Infant Chimp Killed At Zoo While Visitors Watched
The first chimpanzee baby born at the Los Angeles Zoo in 13 years was killed by an adult male chimp while visitors watched. It is alleged that the male took the baby from the mother Tuesday afternoon, and after a skirmish the infant was dead and the mother despondent.
Despite the fact that zoo officials asserted that the attack "came out of the blue" there are other reports of fights that occurred in the exhibit days before the fatal attack that could have served as a portend of things to come. Craig Stanford, a USC professor who studies chimps, defended the zoo with his assertion that aggressive behavior in chimps occurs both in the wild and in captivity and that, in fact, "chimps can be very nasty animals. They abuse females, and they attack babies”. This actually suggests that no violent behavior between chimps could ever be "out of the blue" or a surprise to zoo personnel particularly when the introduction of a new baby stresses and further complicates the population dynamics in a confined space.
It seems easy to achieve and reasonable to expect, that in captivity, where the exhibit is constantly monitored and controlled by zoo keepers familiar with chimp behavior, that hyper vigilance is warranted and extra care mandated upon the birth of a baby. Erring on the side of caution may have yielded a different result. After all - they are not in the wild. We can and must intervene.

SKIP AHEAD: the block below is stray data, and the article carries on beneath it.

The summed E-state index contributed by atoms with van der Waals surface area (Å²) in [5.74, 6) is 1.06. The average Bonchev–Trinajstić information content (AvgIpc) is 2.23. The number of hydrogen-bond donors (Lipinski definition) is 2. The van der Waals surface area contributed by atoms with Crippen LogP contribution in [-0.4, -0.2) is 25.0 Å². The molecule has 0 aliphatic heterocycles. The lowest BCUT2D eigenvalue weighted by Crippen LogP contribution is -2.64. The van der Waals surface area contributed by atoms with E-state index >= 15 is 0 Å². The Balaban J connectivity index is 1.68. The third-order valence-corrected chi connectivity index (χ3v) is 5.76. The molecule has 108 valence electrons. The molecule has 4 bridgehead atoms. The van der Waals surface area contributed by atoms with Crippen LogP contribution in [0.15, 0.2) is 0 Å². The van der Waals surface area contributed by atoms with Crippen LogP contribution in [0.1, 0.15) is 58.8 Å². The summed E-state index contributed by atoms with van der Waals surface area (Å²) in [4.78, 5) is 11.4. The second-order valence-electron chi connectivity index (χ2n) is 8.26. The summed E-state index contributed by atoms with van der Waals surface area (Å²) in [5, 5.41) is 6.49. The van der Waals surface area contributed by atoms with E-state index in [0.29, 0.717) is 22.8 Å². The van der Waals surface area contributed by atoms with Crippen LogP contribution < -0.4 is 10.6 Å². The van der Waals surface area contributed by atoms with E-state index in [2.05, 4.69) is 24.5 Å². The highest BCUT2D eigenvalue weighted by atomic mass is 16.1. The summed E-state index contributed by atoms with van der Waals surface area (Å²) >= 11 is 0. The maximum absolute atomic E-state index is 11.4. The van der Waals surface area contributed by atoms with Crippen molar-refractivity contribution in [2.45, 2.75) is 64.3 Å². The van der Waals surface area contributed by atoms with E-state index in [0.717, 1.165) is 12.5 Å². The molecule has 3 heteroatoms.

spcaLA, animal welfare activists and concerned citizens have called for a full investigation by city officials, the Department of Fish and Game and the USDA into the matter to determine if this tragedy could have been avoided, and to put remedial protocols in place to prevent or reduce the likelihood of future incidents involving chimps or any other animal held in captivity.
Sure, in the wild animals resolve their own issues and have ways to retreat from confrontation. Once we trap them in a cage we have a duty to protect them.